Foxconn Denies Trying to Recruit from China for Wisconsin Factory
Reports have been written that Foxconn Technology Co. (TPE:2317) has been considering bringing in foreign workers from China to the planned factory in Mount Pleasant, Wisconsin (about halfway between Milwaukee and Chicago). For anyone unfamiliar with the matter, this plant as with any large investment in the U.S. came from long negotiations and large tax breaks from both state and local governments. The subsidies could total over $4 billion dollars depending on very specific performance measures including the number of jobs created. The surrounding area even changed environmental protections so the plant could operate. The required investment for the plant is $10 billion from Foxconn. This factory has already been changed from their Generation 10.5 down to Generation 6, which means it will not have the capabilities as promised earlier.
Foxconn in Brazil and Pennsylvania
In 2011 Foxconn had made public announcements of spending over $10 billion in Brazil to build a large manufacturing facility, claiming up to 100,000 jobs would be created from the deal. When subsidies and economic fluctuations started to change Foxconn pulled out of the deal and scaled back the workforce to below 3,000 workers in the country, mostly for service and repair. In the U.S. the state of Pennsylvania was promised a $30 million factory that didn’t materialize either.
President Donald Trump, Speaker of the House Representatives and Wisconsin representative Paul Ryan, and Wisconsin governor Scott Walker have long praised the economic benefits of bringing in this large company to an area that wasn’t known for technical development previously. There are two main conflicting ways
- Job creation is like a stimulus package which creates momentum in a localized area and payback on infrastructure happens as not only one project starts but many over time which could benefit the local economy.
- Corporate subsidies should be limited especially in companies which are not headquartered in the subsidizing country where the local economy could not expect to recover their payments.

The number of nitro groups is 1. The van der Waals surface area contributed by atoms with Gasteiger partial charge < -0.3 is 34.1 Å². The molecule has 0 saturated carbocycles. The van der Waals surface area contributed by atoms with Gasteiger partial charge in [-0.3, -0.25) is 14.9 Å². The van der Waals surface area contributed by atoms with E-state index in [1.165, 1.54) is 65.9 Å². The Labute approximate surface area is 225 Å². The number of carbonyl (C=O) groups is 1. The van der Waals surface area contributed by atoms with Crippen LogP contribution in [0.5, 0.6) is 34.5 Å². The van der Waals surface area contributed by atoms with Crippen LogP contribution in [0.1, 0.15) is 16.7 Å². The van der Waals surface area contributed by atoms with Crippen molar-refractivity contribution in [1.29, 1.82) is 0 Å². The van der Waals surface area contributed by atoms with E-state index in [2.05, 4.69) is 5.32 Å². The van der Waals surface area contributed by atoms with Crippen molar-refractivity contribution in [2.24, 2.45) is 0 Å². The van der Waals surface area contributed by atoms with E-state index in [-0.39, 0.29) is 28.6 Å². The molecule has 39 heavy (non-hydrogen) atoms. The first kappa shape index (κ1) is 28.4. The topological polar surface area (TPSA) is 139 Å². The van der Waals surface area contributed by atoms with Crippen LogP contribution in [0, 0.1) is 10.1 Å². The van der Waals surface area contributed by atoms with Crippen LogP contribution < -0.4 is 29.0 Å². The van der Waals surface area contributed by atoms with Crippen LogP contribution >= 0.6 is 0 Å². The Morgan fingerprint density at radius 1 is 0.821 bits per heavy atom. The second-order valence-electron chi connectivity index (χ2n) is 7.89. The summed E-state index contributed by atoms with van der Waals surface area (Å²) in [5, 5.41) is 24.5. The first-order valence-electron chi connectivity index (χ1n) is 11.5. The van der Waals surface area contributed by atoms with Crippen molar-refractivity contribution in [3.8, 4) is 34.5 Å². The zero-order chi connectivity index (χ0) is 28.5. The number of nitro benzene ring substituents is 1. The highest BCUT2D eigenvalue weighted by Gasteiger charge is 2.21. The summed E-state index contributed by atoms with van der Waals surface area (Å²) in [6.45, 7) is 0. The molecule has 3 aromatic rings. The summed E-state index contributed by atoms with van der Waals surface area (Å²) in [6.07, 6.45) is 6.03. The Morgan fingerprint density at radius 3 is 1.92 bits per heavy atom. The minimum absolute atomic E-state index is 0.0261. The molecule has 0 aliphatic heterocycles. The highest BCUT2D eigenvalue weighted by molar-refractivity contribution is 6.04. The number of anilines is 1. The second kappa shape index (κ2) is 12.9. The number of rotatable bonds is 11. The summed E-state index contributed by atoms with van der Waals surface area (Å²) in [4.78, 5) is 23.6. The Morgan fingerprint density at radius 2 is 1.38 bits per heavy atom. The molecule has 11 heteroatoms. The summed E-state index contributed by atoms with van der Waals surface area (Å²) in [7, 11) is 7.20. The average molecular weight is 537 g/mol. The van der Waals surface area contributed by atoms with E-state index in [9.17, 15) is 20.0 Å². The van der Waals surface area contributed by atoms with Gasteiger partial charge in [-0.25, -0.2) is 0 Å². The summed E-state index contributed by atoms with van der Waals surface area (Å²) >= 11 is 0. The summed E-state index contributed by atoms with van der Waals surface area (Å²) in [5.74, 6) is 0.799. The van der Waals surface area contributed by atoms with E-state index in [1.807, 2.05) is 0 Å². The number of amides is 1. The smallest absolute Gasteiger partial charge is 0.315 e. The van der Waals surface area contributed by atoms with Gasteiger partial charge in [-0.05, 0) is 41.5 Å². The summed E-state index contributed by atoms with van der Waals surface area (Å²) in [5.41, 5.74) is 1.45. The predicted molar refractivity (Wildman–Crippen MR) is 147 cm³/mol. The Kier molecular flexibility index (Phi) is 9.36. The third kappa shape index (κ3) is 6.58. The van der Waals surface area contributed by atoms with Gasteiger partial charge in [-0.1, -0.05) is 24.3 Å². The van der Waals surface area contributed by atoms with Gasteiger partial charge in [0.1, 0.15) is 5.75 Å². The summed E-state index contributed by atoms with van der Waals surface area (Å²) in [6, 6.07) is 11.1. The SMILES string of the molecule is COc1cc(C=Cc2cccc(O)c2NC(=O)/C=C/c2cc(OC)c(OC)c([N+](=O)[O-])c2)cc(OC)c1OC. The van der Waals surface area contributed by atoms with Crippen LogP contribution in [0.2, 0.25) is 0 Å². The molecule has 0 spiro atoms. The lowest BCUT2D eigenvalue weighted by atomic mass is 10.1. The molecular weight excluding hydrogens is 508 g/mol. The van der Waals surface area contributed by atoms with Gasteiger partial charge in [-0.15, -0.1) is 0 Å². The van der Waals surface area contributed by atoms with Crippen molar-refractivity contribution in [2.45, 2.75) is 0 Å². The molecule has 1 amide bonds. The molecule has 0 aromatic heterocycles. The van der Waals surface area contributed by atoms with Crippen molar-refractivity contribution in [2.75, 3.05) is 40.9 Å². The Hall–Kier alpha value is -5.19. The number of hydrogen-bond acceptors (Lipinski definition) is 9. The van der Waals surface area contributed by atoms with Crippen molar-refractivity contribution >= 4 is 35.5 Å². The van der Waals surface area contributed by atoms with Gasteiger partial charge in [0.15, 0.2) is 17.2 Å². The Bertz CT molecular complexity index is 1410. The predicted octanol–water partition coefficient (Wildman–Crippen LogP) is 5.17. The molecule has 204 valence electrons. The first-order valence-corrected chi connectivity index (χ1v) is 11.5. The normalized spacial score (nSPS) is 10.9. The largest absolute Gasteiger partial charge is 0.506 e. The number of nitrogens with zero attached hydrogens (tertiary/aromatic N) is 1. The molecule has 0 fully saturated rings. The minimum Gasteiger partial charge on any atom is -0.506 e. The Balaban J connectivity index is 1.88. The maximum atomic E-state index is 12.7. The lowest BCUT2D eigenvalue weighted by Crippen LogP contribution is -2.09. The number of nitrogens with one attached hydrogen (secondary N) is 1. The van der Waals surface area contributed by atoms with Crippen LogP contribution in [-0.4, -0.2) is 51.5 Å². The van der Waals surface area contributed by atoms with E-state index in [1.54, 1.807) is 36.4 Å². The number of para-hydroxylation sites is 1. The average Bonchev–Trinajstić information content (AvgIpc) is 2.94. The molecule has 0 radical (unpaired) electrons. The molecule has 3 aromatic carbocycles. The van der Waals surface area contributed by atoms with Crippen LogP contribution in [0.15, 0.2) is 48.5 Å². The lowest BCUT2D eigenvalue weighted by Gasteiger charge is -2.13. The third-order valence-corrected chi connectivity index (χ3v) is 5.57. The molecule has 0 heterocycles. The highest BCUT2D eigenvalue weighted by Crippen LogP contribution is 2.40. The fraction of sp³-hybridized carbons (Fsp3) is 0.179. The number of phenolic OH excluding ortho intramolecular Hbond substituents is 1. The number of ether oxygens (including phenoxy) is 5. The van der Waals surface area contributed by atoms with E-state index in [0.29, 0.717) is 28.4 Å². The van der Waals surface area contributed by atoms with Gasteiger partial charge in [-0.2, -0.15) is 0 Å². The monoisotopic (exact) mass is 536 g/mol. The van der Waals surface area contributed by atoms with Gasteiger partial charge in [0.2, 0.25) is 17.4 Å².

Ironically 70 miles away from the new factory is the Booth School of Business at the University of Chicago (a leading economics program in the U.S. and home of 9 Economics Nobel Laureates), their faculty has chosen to stay very quiet on the matter.
Employment Rate in Wisconsin
Scott Walker, when elected as governor, ran on a platform that was about creating jobs in Wisconsin, and to his credit, the unemployment rate fell and stayed to around 3% for the state. 3% unemployment is very good for any state or area, typically 2% is as low as employment can realistically go due to job changes or seasonal employment. For the deal to go through, infrastructure from Chicago to Wisconsin was needed. This also increases the probability that residents of Illinois might also be working for Foxconn, lowering again the rate of return for the state.
Why it matters Federally
In 2017 The Washington Post had an in-depth article about how much each state gets in return for their federal tax paid, Wisconsin was getting a 1.61 times return on their federal tax paid through subsidies. This number is important because Wisconsin is already in deficit to the national budget and the tax breaks offered to Foxconn will now be coming from the rest of the country, not just the state. What is especially stunning is that the current administration lowered corporate taxes to 21% from 35% in a bid to repatriate income for American companies and is now subsidizing an international company.
It is typical for a company to bring in international talent and some high-level workers that are experts not only in the industry but also in the company. Foxconn has said emphatically to Gizmodo that they are staffing from Wisconsin first and will look to the rest of the U.S. for additional staff as needed. If the initial report proves to be true it will be the scale of foreign workers brought in that will be the most important piece. Politicians cited this deal multiple times for infrastructure and job local job creation, but if residents of Wisconsin and the U.S don’t see those benefits, it is going to be a very costly factory for the state.